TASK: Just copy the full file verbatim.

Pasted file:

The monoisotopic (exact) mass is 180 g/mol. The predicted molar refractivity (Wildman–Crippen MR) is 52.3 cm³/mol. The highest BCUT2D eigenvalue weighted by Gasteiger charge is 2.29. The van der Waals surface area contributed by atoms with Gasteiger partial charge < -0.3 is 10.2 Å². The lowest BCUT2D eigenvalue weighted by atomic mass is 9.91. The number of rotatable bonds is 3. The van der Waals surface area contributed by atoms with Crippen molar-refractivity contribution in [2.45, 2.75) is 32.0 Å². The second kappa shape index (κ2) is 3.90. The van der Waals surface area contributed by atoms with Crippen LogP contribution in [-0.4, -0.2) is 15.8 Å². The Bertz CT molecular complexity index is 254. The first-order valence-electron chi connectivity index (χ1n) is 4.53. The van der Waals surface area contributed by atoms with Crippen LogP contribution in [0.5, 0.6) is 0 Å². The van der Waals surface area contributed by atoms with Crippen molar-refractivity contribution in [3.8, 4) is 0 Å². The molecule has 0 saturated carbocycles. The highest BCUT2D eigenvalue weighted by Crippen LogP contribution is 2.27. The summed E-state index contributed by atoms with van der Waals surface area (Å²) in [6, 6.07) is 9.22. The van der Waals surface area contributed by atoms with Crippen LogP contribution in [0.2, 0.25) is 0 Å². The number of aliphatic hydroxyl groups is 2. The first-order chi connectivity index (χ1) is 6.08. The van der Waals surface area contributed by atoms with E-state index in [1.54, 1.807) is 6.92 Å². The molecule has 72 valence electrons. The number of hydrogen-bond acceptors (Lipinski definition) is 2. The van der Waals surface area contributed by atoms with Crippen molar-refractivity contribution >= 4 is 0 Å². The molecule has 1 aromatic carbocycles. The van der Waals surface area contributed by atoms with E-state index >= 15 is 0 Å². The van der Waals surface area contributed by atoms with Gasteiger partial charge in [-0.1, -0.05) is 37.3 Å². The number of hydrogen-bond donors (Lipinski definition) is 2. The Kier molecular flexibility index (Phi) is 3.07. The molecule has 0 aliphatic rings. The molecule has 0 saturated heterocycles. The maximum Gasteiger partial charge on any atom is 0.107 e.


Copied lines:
The monoisotopic (exact) mass is 180 g/mol. The predicted molar refractivity (Wildman–Crippen MR) is 52.3 cm³/mol. The highest BCUT2D eigenvalue weighted by Gasteiger charge is 2.29. The van der Waals surface area contributed by atoms with Gasteiger partial charge < -0.3 is 10.2 Å². The lowest BCUT2D eigenvalue weighted by atomic mass is 9.91. The number of rotatable bonds is 3. The van der Waals surface area contributed by atoms with Crippen molar-refractivity contribution in [2.45, 2.75) is 32.0 Å². The second kappa shape index (κ2) is 3.90. The van der Waals surface area contributed by atoms with Crippen LogP contribution in [-0.4, -0.2) is 15.8 Å². The Bertz CT molecular complexity index is 254. The first-order valence-electron chi connectivity index (χ1n) is 4.53. The van der Waals surface area contributed by atoms with Crippen LogP contribution in [0.5, 0.6) is 0 Å². The van der Waals surface area contributed by atoms with Crippen molar-refractivity contribution in [3.8, 4) is 0 Å². The molecule has 0 saturated carbocycles. The highest BCUT2D eigenvalue weighted by Crippen LogP contribution is 2.27. The summed E-state index contributed by atoms with van der Waals surface area (Å²) in [6, 6.07) is 9.22. The van der Waals surface area contributed by atoms with Crippen LogP contribution in [0.2, 0.25) is 0 Å². The number of aliphatic hydroxyl groups is 2. The first-order chi connectivity index (χ1) is 6.08. The van der Waals surface area contributed by atoms with E-state index in [1.54, 1.807) is 6.92 Å². The molecule has 72 valence electrons. The number of hydrogen-bond acceptors (Lipinski definition) is 2. The van der Waals surface area contributed by atoms with Crippen molar-refractivity contribution >= 4 is 0 Å². The molecule has 1 aromatic carbocycles. The van der Waals surface area contributed by atoms with E-state index >= 15 is 0 Å². The van der Waals surface area contributed by atoms with Gasteiger partial charge in [-0.1, -0.05) is 37.3 Å². The number of hydrogen-bond donors (Lipinski definition) is 2. The Kier molecular flexibility index (Phi) is 3.07. The molecule has 0 aliphatic rings. The molecule has 0 saturated heterocycles. The maximum Gasteiger partial charge on any atom is 0.107 e.